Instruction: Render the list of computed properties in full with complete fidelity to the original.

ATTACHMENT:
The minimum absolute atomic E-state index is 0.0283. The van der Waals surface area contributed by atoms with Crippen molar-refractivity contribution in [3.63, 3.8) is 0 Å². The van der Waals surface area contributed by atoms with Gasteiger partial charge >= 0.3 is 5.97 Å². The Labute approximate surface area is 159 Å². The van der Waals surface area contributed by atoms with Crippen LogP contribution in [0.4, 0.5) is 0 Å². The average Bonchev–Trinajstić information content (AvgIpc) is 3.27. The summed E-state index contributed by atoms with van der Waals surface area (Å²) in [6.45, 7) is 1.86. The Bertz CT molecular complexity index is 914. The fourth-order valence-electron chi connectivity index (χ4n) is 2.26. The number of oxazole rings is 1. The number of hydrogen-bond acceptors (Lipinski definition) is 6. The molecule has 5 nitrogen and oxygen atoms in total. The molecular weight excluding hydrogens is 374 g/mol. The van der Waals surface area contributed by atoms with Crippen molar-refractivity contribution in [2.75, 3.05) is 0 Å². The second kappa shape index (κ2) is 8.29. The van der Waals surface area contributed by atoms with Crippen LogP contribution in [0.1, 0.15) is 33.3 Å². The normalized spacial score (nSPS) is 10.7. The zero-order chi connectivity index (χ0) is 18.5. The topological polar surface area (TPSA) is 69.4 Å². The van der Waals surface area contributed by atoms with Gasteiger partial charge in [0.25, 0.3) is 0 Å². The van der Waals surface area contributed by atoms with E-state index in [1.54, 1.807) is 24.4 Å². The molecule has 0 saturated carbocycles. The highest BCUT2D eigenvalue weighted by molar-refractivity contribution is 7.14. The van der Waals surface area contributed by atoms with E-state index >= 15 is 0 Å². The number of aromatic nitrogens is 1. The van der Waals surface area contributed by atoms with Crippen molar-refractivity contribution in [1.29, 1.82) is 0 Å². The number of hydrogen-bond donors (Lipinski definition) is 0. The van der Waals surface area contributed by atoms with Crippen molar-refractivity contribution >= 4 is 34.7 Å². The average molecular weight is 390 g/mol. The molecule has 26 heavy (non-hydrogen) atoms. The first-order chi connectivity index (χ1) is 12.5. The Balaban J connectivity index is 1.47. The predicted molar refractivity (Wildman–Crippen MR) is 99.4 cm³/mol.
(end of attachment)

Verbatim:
The minimum absolute atomic E-state index is 0.0283. The van der Waals surface area contributed by atoms with Crippen molar-refractivity contribution in [3.63, 3.8) is 0 Å². The van der Waals surface area contributed by atoms with Gasteiger partial charge >= 0.3 is 5.97 Å². The Labute approximate surface area is 159 Å². The van der Waals surface area contributed by atoms with Crippen LogP contribution in [0.4, 0.5) is 0 Å². The average Bonchev–Trinajstić information content (AvgIpc) is 3.27. The summed E-state index contributed by atoms with van der Waals surface area (Å²) in [6.45, 7) is 1.86. The Bertz CT molecular complexity index is 914. The fourth-order valence-electron chi connectivity index (χ4n) is 2.26. The number of oxazole rings is 1. The number of hydrogen-bond acceptors (Lipinski definition) is 6. The molecule has 5 nitrogen and oxygen atoms in total. The molecular weight excluding hydrogens is 374 g/mol. The van der Waals surface area contributed by atoms with Crippen molar-refractivity contribution in [2.75, 3.05) is 0 Å². The second kappa shape index (κ2) is 8.29. The van der Waals surface area contributed by atoms with Crippen LogP contribution in [0.1, 0.15) is 33.3 Å². The normalized spacial score (nSPS) is 10.7. The zero-order chi connectivity index (χ0) is 18.5. The topological polar surface area (TPSA) is 69.4 Å². The van der Waals surface area contributed by atoms with Gasteiger partial charge in [0.25, 0.3) is 0 Å². The van der Waals surface area contributed by atoms with E-state index in [1.54, 1.807) is 24.4 Å². The molecule has 0 saturated carbocycles. The highest BCUT2D eigenvalue weighted by molar-refractivity contribution is 7.14. The van der Waals surface area contributed by atoms with E-state index >= 15 is 0 Å². The number of aromatic nitrogens is 1. The van der Waals surface area contributed by atoms with Crippen molar-refractivity contribution in [1.29, 1.82) is 0 Å². The number of hydrogen-bond donors (Lipinski definition) is 0. The van der Waals surface area contributed by atoms with Crippen molar-refractivity contribution >= 4 is 34.7 Å². The average molecular weight is 390 g/mol. The molecule has 26 heavy (non-hydrogen) atoms. The first-order chi connectivity index (χ1) is 12.5. The Balaban J connectivity index is 1.47. The predicted molar refractivity (Wildman–Crippen MR) is 99.4 cm³/mol.